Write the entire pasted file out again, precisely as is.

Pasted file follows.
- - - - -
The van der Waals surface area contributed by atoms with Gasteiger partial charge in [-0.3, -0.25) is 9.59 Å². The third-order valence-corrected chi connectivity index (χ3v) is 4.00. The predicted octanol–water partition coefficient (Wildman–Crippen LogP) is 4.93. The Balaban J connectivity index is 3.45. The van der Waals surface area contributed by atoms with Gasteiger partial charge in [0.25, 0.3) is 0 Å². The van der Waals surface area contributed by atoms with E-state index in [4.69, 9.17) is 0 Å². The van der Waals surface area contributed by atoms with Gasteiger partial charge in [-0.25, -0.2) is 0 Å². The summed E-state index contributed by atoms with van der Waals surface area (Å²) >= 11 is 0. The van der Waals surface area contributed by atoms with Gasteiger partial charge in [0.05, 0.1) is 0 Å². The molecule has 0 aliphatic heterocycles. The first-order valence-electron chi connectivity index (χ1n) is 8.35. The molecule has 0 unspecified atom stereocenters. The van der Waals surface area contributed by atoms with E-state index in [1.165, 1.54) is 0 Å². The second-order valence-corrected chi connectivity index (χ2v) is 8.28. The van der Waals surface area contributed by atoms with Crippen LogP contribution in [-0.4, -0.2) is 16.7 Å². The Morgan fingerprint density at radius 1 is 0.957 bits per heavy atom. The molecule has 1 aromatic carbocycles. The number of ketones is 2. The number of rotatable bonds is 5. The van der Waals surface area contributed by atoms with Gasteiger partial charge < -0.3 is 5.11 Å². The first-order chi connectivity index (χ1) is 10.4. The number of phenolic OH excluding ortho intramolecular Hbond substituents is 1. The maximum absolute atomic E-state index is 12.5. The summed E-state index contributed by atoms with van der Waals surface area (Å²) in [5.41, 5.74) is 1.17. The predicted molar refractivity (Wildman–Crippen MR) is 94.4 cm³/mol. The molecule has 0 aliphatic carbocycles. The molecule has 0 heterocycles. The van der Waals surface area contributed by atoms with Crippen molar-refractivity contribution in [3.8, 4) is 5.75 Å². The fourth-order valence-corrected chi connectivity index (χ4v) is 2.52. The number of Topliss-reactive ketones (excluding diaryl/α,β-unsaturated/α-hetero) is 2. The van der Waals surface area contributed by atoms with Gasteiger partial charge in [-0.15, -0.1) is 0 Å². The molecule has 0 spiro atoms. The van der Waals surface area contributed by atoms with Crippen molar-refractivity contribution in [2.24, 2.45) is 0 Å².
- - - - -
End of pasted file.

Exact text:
The van der Waals surface area contributed by atoms with Gasteiger partial charge in [-0.3, -0.25) is 9.59 Å². The third-order valence-corrected chi connectivity index (χ3v) is 4.00. The predicted octanol–water partition coefficient (Wildman–Crippen LogP) is 4.93. The Balaban J connectivity index is 3.45. The van der Waals surface area contributed by atoms with Gasteiger partial charge in [0.25, 0.3) is 0 Å². The van der Waals surface area contributed by atoms with E-state index in [4.69, 9.17) is 0 Å². The van der Waals surface area contributed by atoms with Gasteiger partial charge in [-0.25, -0.2) is 0 Å². The summed E-state index contributed by atoms with van der Waals surface area (Å²) >= 11 is 0. The van der Waals surface area contributed by atoms with Gasteiger partial charge in [0.05, 0.1) is 0 Å². The molecule has 0 aliphatic heterocycles. The first-order valence-electron chi connectivity index (χ1n) is 8.35. The molecule has 0 unspecified atom stereocenters. The van der Waals surface area contributed by atoms with E-state index in [1.165, 1.54) is 0 Å². The second-order valence-corrected chi connectivity index (χ2v) is 8.28. The van der Waals surface area contributed by atoms with Crippen LogP contribution in [-0.4, -0.2) is 16.7 Å². The Morgan fingerprint density at radius 1 is 0.957 bits per heavy atom. The molecule has 1 aromatic carbocycles. The number of ketones is 2. The number of rotatable bonds is 5. The van der Waals surface area contributed by atoms with Gasteiger partial charge < -0.3 is 5.11 Å². The first-order chi connectivity index (χ1) is 10.4. The number of phenolic OH excluding ortho intramolecular Hbond substituents is 1. The maximum absolute atomic E-state index is 12.5. The summed E-state index contributed by atoms with van der Waals surface area (Å²) in [5.41, 5.74) is 1.17. The predicted molar refractivity (Wildman–Crippen MR) is 94.4 cm³/mol. The molecule has 0 aliphatic carbocycles. The molecule has 0 heterocycles. The van der Waals surface area contributed by atoms with Crippen molar-refractivity contribution in [3.8, 4) is 5.75 Å². The fourth-order valence-corrected chi connectivity index (χ4v) is 2.52. The number of Topliss-reactive ketones (excluding diaryl/α,β-unsaturated/α-hetero) is 2. The van der Waals surface area contributed by atoms with Gasteiger partial charge in [-0.15, -0.1) is 0 Å². The molecule has 0 spiro atoms. The van der Waals surface area contributed by atoms with Crippen molar-refractivity contribution in [2.24, 2.45) is 0 Å².